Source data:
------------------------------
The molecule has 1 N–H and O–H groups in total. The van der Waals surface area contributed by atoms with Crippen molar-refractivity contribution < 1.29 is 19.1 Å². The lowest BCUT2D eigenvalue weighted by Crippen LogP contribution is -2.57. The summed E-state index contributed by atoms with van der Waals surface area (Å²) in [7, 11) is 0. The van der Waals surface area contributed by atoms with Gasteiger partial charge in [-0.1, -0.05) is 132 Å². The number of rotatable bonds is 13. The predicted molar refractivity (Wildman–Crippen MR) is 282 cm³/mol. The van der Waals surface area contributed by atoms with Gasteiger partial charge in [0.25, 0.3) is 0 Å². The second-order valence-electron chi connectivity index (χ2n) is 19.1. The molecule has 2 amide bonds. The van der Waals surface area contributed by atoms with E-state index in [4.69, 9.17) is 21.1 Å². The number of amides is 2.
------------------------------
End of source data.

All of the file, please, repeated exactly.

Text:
The molecule has 1 N–H and O–H groups in total. The van der Waals surface area contributed by atoms with Crippen molar-refractivity contribution < 1.29 is 19.1 Å². The lowest BCUT2D eigenvalue weighted by Crippen LogP contribution is -2.57. The summed E-state index contributed by atoms with van der Waals surface area (Å²) in [7, 11) is 0. The van der Waals surface area contributed by atoms with Gasteiger partial charge in [-0.1, -0.05) is 132 Å². The number of rotatable bonds is 13. The predicted molar refractivity (Wildman–Crippen MR) is 282 cm³/mol. The van der Waals surface area contributed by atoms with Gasteiger partial charge in [0.25, 0.3) is 0 Å². The second-order valence-electron chi connectivity index (χ2n) is 19.1. The molecule has 2 amide bonds. The van der Waals surface area contributed by atoms with E-state index in [4.69, 9.17) is 21.1 Å². The number of amides is 2.